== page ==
An art thief stole a painting in a bold heist at a top Moscow gallery on Sunday, lifting the work off the wall and walking away with it through crowds of onlookers.
CCTV footage captured the moment when a man took the painting by Arkhip Kuindzhi off the wall at the Tretyakov Gallery and walked away casually, unchallenged by visitors.
The £760,000 painting, Ai Petri.Crimea, which has since been re-obtained by the police, depicts a mountain in the Crimean Peninsula.
“Thank God, thanks to the energetic efforts of our law enforcement officers, the painting was found quickly and efficiently," said Dmitry Peskov, president Vladimir Putin’s press-secretary.
On Monday, the Russian authorities said the 31-year-old thief had been arrested.
According to Russian newspaper, Kommersant, Mr Denis Chuprikov was found in a small village in the wider Moscow region where the painting had been hidden in a house, which is still under construction.
When questioned about his whereabouts earlier in the afternoon, Mr Chuprikov briefly remained silent before answering that he “doesn’t remember very clearly,” adding that he would “need to refresh his memory.”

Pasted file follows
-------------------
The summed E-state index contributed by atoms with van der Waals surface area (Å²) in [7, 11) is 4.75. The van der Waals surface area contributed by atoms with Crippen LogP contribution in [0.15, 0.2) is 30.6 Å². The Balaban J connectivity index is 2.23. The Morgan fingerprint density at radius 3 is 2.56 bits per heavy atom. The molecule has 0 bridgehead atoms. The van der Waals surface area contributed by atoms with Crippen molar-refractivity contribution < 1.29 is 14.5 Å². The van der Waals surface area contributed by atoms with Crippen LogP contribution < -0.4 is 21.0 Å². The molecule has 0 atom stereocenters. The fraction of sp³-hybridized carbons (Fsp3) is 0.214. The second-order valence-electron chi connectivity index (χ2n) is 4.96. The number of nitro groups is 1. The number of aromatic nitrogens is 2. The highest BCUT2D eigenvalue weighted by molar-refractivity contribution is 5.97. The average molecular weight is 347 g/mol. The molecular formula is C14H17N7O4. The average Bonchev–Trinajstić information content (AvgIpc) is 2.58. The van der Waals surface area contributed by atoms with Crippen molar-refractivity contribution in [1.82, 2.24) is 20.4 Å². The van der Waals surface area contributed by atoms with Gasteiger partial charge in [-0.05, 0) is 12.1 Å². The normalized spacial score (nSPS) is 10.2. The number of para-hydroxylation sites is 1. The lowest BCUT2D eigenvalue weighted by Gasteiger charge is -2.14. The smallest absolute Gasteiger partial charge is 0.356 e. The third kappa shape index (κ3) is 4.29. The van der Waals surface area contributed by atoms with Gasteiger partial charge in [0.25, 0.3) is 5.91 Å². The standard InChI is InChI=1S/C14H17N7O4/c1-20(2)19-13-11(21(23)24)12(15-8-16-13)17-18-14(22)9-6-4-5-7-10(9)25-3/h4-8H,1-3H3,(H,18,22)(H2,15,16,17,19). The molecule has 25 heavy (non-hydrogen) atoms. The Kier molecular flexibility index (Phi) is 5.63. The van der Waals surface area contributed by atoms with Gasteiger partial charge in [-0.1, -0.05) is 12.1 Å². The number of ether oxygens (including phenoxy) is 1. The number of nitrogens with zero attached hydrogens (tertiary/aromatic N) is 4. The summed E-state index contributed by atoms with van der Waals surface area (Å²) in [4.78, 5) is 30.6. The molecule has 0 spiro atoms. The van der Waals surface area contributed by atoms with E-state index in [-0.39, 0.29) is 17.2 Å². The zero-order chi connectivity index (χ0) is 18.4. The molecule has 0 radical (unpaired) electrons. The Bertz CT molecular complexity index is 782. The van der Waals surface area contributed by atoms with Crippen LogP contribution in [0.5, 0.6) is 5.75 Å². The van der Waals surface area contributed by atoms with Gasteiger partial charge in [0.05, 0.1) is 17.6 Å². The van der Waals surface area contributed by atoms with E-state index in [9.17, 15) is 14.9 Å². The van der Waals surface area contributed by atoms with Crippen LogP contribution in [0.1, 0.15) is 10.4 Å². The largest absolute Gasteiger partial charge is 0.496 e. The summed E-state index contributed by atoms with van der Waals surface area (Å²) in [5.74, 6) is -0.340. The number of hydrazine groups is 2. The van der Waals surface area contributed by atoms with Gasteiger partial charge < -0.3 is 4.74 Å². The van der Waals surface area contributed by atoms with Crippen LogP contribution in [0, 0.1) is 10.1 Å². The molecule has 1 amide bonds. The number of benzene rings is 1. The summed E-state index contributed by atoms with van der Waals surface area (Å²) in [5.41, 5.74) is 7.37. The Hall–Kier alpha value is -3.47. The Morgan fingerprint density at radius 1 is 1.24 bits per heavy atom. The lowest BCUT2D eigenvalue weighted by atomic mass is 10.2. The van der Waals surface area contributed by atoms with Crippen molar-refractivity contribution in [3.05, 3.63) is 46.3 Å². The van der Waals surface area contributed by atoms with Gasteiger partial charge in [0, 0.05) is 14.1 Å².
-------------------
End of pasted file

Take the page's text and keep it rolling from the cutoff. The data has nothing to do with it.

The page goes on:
Mr Chuprikov had also previously stated that he categorically “doesn’t break the laws of the Russian Federation.”
Born in 1842 in Mariupol, modern-day Ukraine, Arkhip Kuindzhi was a Russian artist of Greek origin who painted the piece in question while living in Saint Petersburg between 1898 and 1908.
Since the whole ordeal, the Tretyakov Gallery is looking to improve its security measures.
"We have strengthened all the paintings so that it's not possible to remove them. We have started to install individual alarm sensors to our paintings. We will install them on all of our expositions," Zelfira Tregulova, the director of Tretyakov Gallery.
The director also confirmed that the Kuindzhi exhibition will still remain open as per usual.
It is not the first time an art thief has made a daring attempt to pluck a painting from a gallery in plain sight.
A man and woman made off with a painting worth £9,000 from New York's Team Gallery in January 2019.
After a 30 minute chase, those pursuing the couple gave up. This incident became the second time in the gallery's 23-year history in which a piece has been stolen.